Does It Matter If Tomatoes Are Ugly?

Does It Matter If Tomatoes Are Ugly?

Calling J.M. Procacci, the COO of Procacci Brothers Sales Corporation and President of Ag-Mart Produce feels like getting on the phone with Tony Soprano, if Tony’s day job involved tomatoes instead of waste management.

“Basically my position is I’m the SOB,” he says, pausing on his laugh line, “The son-of-boss.” Procacci’s father, Joe, co-founded the company in 1948 and it is now one of the country’s largest growers, packers, and wholesalers of fresh tomatoes.

There’s plenty that makes Procacci Brothers a conventional industrial farm operation — numerous aspects of the business, not all of them pretty, are mentioned in Barry Estabrook’s 2012 book “Tomatoland: How Modern Industrial Agriculture Destroyed Our Most Alluring Fruit.” But there’s at least one thing that could qualify the company as a renegade among conformist competitors: In a world of tasteless, mass-produced winter tomatoes, Procacci Brothers produces a tomato that is bred first and foremost for flavor. They call it the UglyRipe.

Tomatoes are not only a beloved food, they are an important beautifier of foods to which they may add little in the way of flavor dimension. Tomatoes almost always appear sliced in burgers and sandwiches (and their associated marketing photos), cubed atop tacos, and cut into thick wedges for salads. They are the accent color on otherwise monochromatic meals and therefore we’ve come to have as much of an aesthetic relationship with them as a culinary one.

When it comes to food, looks matter as much, in some cases more, than taste.

In Florida, where Procacci Brothers and many other growers cultivate most of the tomatoes we see at national grocery chains during the winter, farmers’ product must meet a strict set of standards. Tomatoes must be between 2.28 and 2.78 inches in diameter; they must be firm enough to evade bruising; they must be picked green—with not a hint of blush—so they won’t ripen before sale. And they must have a smooth, uniform silhouette. “Florida growers like their fruits to have defined shoulders and slightly flattened bottoms,” explains Estabrook, as through describing criteria for a romantic partner. What the standards don’t mention is flavor.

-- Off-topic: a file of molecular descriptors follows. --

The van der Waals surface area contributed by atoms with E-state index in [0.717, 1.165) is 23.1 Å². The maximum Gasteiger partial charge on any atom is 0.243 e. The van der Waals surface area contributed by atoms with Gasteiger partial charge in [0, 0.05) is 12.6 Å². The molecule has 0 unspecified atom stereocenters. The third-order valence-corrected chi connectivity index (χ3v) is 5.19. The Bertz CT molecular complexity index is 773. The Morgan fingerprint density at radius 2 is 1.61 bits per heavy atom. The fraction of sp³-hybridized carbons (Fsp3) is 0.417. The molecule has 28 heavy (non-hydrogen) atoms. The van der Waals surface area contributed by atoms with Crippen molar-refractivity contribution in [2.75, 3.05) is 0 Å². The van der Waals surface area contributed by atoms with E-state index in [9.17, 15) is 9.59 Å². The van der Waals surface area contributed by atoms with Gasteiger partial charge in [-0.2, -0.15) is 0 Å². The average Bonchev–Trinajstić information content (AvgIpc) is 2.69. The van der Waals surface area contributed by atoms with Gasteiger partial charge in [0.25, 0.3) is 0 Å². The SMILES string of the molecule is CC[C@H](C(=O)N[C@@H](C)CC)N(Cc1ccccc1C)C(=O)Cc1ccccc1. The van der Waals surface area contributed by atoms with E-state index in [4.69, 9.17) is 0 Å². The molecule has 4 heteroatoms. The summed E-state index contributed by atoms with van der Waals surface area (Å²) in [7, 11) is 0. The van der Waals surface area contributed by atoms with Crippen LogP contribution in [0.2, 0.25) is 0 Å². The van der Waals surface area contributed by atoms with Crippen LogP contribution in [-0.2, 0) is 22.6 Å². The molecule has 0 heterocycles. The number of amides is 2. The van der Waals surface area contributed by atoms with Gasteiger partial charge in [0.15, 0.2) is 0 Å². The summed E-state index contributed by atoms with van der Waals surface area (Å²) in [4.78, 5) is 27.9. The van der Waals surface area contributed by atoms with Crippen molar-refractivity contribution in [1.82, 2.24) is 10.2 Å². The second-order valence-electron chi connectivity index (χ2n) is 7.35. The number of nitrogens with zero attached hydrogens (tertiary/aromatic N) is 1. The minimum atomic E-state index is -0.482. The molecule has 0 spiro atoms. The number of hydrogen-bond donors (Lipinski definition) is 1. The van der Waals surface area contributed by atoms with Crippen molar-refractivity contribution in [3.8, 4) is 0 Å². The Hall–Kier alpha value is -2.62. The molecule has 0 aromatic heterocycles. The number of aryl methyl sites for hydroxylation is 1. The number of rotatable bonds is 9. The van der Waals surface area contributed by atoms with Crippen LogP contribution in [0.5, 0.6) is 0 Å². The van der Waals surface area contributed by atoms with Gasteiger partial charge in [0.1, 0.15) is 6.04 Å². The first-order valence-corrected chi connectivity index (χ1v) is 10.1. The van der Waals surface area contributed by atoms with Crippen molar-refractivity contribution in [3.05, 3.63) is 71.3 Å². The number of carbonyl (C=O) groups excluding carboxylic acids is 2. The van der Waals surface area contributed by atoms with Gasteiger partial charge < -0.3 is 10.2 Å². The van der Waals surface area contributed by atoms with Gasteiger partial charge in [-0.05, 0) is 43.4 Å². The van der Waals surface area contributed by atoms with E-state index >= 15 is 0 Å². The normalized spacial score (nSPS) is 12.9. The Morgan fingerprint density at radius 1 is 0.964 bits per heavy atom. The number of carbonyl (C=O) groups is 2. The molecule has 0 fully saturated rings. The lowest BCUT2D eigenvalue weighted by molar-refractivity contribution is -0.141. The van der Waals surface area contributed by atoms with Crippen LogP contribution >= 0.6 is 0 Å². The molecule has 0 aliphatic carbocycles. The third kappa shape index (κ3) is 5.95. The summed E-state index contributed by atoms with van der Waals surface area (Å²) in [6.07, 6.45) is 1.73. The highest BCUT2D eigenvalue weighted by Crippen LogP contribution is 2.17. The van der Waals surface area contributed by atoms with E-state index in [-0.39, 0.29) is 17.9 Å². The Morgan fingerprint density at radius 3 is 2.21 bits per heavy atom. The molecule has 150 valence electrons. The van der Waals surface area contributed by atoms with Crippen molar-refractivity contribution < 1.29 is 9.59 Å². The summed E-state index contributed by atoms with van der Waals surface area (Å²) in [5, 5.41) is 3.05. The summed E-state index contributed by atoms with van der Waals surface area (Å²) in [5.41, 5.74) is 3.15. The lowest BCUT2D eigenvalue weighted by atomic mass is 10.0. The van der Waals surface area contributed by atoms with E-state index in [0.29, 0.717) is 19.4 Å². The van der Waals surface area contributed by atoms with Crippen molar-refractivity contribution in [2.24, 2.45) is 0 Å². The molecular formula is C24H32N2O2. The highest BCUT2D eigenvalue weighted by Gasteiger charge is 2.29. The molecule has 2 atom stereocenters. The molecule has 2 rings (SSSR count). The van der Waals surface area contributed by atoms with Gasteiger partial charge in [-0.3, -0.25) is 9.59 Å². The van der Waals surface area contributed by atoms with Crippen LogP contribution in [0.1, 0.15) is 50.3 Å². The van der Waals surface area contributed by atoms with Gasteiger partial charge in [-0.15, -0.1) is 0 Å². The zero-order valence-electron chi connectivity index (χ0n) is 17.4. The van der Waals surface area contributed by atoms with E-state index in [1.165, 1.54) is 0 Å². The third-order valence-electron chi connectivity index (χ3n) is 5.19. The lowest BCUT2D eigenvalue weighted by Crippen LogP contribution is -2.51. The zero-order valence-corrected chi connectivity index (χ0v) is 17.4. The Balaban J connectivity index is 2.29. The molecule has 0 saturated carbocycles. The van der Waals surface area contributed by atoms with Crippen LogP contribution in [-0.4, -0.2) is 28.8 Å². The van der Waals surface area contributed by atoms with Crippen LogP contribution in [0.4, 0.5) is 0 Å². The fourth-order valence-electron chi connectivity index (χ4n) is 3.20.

But consumers are prone to sensory illusion, which gives producers the opportunity to skimp on taste provided they satisfy visual cues. Science, for better or worse, provides some foundation for this practice. In his book “Neurogastronomy,Gordon Shepherd, a neuroscientist at Yale, explains that our perception of flavor actually results from a mental image which we fabricate in our brains, by combining what’s happening in our mouths, noses, eyes, and ears as we eat. “A consensus is emerging that simultaneous activation by a food of a common set of [brain] regions…constitutes the distributed representation in our minds of a flavor object,” says Shepherd. In other words: It’s all in your head. If it looks like a perfect tomato, and smells like a perfect tomato, it must be a perfect tomato!